1. How do you see yourself as a catalyst for change?
I’m primarily a sex researcher. As such, I research topics – casual sex, promiscuity, and mostly heterosexuality – that are often ignored, misunderstood, or shrouded in stereotypes. By getting some scientifically sound information on these topics, I help bring ignored issues to light or dispel incorrect myths. By talking to journalists and writing for broader audiences about the science of these sexual issues, I hope to bridge the gap between science and the general public.
2. Who or what was a catalyst for you?
Growing up in a very double-standard kind of culture in Eastern Europe.
3. What do you feel are some of the biggest challenges or concerns facing us in the field of sexuality right now?
A very hostile political climate, with half of the country being very anti everything that has to do with sex. In my primary profession as a researcher, this often means lack of funding for sex studies, ethics committees refusing to approve sex research studies, university departments not willing to bring in professors who study and teach sex, etc.
Another major challenge is the ambivalence our culture has about sexuality. On one hand, it’s highly encouraged, on the other hand, it’s highly suppressed.
4. What do you feel are some of the most important/valuable positive changes that have been made in the world of sexuality in the past year?
5. Why do you feel it is important to bring this topic “Mostly Straight”: A New Sexual Orientation Group and Is Casual Sex Bad for You? It Depends to CatalystCon East?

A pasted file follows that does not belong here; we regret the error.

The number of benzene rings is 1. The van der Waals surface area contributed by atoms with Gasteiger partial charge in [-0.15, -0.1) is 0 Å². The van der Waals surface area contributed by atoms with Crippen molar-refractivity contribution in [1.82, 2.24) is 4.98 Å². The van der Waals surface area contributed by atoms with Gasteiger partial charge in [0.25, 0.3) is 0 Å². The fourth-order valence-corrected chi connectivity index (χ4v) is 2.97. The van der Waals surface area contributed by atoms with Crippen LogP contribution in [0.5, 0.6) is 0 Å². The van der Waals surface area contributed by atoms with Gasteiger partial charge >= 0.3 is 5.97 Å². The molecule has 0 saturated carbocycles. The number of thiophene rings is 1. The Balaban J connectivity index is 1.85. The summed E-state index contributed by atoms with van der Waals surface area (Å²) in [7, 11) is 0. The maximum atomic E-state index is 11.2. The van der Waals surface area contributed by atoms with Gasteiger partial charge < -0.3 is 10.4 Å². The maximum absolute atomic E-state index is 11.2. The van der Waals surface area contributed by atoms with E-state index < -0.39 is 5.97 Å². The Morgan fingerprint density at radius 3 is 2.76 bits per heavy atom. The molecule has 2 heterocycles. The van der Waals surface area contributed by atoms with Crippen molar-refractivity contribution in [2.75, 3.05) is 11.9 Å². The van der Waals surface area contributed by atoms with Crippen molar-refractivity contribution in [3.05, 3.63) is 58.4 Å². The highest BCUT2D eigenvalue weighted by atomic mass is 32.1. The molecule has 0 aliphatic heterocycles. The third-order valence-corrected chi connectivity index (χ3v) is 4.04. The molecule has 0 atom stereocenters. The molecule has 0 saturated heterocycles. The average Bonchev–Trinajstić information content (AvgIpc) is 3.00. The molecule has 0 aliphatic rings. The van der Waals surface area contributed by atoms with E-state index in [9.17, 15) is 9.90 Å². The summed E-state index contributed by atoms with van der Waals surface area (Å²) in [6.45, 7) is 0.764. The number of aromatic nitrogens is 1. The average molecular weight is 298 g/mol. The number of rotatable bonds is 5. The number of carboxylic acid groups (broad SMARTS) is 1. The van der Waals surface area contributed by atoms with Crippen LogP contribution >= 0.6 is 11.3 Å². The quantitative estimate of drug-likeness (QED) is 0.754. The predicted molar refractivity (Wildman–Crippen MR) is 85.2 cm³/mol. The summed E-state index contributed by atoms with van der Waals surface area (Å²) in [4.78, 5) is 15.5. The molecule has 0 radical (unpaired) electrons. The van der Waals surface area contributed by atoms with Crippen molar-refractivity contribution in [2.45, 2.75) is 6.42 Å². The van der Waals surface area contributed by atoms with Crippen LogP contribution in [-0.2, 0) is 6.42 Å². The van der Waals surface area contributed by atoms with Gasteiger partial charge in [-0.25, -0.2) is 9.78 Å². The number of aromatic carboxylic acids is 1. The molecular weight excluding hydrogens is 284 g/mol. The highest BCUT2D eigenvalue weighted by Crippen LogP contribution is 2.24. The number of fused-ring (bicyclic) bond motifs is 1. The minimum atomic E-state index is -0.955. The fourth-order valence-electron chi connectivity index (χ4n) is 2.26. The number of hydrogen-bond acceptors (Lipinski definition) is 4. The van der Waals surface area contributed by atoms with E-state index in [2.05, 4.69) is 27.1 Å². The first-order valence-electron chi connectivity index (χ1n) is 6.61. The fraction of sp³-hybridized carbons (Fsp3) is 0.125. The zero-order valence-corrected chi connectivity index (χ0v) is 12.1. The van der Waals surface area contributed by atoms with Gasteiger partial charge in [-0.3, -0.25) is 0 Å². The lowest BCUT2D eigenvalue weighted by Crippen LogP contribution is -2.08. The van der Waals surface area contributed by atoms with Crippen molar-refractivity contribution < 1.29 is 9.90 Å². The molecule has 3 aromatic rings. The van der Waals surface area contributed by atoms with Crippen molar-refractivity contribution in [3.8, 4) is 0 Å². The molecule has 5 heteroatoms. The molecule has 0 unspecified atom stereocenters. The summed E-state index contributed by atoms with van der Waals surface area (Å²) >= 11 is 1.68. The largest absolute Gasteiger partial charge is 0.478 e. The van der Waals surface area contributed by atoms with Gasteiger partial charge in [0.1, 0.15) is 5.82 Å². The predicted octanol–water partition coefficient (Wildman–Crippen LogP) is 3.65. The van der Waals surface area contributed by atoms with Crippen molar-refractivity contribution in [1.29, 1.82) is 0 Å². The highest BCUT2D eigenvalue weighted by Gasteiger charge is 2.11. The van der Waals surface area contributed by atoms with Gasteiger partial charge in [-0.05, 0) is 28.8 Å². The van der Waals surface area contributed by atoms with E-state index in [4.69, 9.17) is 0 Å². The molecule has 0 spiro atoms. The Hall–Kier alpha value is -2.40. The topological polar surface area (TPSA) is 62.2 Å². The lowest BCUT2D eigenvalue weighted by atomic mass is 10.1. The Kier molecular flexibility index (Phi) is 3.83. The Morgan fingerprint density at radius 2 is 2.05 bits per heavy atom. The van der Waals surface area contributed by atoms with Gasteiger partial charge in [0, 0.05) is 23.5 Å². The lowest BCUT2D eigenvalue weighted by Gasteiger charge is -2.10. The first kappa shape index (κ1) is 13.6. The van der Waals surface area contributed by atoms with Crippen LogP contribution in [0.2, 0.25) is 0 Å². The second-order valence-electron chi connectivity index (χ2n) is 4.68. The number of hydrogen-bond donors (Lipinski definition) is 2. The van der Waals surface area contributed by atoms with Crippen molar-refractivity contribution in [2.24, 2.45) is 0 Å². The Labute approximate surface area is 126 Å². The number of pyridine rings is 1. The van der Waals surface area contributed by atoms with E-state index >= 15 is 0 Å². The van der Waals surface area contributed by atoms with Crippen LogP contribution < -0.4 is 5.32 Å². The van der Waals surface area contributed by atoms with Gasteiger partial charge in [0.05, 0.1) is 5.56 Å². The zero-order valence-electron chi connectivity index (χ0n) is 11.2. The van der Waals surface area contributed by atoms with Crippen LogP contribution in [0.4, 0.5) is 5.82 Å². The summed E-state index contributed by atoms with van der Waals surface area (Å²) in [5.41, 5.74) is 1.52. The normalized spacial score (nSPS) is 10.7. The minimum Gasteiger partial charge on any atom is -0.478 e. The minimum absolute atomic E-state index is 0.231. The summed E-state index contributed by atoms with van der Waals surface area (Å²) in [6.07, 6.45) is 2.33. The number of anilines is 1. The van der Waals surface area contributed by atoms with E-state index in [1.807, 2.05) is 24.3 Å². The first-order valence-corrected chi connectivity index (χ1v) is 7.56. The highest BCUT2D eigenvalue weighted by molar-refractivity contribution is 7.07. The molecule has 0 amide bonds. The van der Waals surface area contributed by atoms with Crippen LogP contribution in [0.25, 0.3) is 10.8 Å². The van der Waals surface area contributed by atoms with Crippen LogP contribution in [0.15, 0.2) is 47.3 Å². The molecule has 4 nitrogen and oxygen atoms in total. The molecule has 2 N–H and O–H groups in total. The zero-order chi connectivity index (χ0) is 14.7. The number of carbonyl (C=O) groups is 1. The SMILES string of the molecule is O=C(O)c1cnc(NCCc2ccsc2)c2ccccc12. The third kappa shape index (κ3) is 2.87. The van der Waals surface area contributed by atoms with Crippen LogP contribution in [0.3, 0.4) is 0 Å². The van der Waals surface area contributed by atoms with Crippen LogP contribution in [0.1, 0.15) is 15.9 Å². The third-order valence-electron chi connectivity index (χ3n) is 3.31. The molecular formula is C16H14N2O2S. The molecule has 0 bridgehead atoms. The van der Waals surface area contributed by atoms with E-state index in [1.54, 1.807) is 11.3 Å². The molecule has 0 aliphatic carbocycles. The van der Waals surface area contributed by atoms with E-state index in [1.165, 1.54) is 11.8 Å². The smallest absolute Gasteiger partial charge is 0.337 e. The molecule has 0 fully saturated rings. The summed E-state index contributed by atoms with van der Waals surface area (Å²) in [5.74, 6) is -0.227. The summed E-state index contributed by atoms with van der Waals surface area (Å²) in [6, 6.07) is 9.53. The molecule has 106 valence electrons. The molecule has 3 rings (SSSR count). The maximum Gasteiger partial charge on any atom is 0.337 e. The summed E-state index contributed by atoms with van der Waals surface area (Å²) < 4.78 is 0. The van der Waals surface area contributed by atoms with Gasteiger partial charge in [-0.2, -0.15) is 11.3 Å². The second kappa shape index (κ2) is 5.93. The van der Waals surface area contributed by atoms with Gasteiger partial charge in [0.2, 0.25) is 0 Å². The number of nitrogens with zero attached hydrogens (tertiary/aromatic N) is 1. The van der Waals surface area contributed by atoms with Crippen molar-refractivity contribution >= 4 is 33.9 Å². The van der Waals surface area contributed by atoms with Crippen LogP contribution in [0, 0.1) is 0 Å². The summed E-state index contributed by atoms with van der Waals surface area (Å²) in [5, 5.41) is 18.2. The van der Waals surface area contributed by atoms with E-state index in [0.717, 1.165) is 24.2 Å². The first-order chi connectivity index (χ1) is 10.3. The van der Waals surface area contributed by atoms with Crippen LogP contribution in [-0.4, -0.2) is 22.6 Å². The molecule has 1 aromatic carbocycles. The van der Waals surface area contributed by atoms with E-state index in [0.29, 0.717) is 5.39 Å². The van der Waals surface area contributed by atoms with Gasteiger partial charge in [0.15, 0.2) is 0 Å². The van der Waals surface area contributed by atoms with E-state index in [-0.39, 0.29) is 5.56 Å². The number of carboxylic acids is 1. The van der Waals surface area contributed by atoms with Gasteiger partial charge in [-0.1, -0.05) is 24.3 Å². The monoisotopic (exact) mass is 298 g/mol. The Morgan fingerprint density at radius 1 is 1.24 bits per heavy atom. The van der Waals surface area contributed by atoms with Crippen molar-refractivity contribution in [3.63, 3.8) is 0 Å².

Mostly heterosexuals are a completely ignored sexual orientation group, in research, in clinical practice, in everyday life. Yet, recent studies show that they are a distinct group in terms of their sexual orientation, and more critically, they have increased vulnerabilities in terms of mental and physical health when compared to completely heterosexuals. Raising awareness about this group among the public beyond the halls of academia, and particularly among other sex educators, is critical.
Whether casual sex is bad for people’s health is a highly contested topic, both among academics and non-academics. Stereotypes, fears, and myths abound, but there is now substantial amount of science to provide some answers. Given the number of young people who engage in casual sex these days, being aware of these insights has important practical implications for people’s own lives.
6. Share one unknown (or little known) fact about yourself
I’m addicted to popcorn.